While the intention of libguides is to make resources more easily found, they can still be a significant hurdle to individuals with sight impairments or literacy challenges.  Thanks to Springshare, the solution is actually quite simple:  use the information structures available to you.  First, create boxes with names that help students identify what information will be found within.  Using headings like “Finding background Information” and “Finding scholarly articles” will help students identify where to find the information they need.  Then, within these boxes, choose the correct information type or structure.  If you are including a link, use the “link” structure – the same goes for “database” or “book from the catalog.”

Why is this useful?  Because assistive learning technologies, like Kurzweil, utilize the hierarchy of data structures to allow users to skip from one to the next quickly.  Therefore, if a user is interested in finding scholarly journal articles they can easily skip past the box labeled “Finding background information” and go to the box titled “Finding scholarly articles.”  If they know they want to search in Worldwide Political Science Abstracts they can easily skip through the other databases listed.  The alternative to this quick hop through information resources is a comparatively slow process of listening to a lot of text in order to find the desired resource.  I’ve seen this many times – librarians commonly select to use the “Rich Text/HTML” structure, which allows you to include text, and links, at will.  The lack of structure in this kind of content makes it inaccessible and unwieldy.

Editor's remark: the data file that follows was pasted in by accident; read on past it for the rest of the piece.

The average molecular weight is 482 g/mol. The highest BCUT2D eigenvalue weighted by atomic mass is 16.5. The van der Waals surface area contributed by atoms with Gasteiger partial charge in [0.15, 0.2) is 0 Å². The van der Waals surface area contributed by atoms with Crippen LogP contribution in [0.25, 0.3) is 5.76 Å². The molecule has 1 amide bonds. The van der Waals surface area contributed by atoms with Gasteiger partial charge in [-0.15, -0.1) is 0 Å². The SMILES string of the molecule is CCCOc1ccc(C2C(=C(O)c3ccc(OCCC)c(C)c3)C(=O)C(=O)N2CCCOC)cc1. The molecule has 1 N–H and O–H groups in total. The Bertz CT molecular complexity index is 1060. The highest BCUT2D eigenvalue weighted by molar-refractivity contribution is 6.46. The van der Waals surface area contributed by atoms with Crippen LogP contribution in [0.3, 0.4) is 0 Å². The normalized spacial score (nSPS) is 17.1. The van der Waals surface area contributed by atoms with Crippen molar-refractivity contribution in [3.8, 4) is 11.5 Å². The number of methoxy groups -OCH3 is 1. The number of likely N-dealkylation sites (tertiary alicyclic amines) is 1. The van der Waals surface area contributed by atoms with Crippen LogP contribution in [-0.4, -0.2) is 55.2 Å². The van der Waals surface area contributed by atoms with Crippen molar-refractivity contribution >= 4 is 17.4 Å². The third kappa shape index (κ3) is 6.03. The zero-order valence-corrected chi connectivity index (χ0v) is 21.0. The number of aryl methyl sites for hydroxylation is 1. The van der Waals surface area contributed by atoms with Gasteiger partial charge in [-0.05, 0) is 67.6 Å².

One of the nicest information types to use is “book from the catalog.”  By allowing users to paste the ISBN number for a book into the proper field, Springshare automates and standardizes the rest of the bibliographic information included in the recommendation.  This is also important for accessibility – individuals can learn a significant amount of information without having to leave the page and the standardization allows users to anticipate what information to expect on the page. Utilizing this information structure also makes your guide look nice!  The cover of the book can easily be included, and the visual element breaks up the text-heavy guide.

accessible libguides

Revising libguides to abide by this accessibility principle provides great value to the library’s user community.  If your library uses another application to direct students to resources, take a look at the structures available or be sure to utilize the correct html element in your guide creation process.  Leveraging the hierarchy of guide design and descriptive elements of html can make a huge difference for the access of individuals with differing needs.

 

Research Guides with Style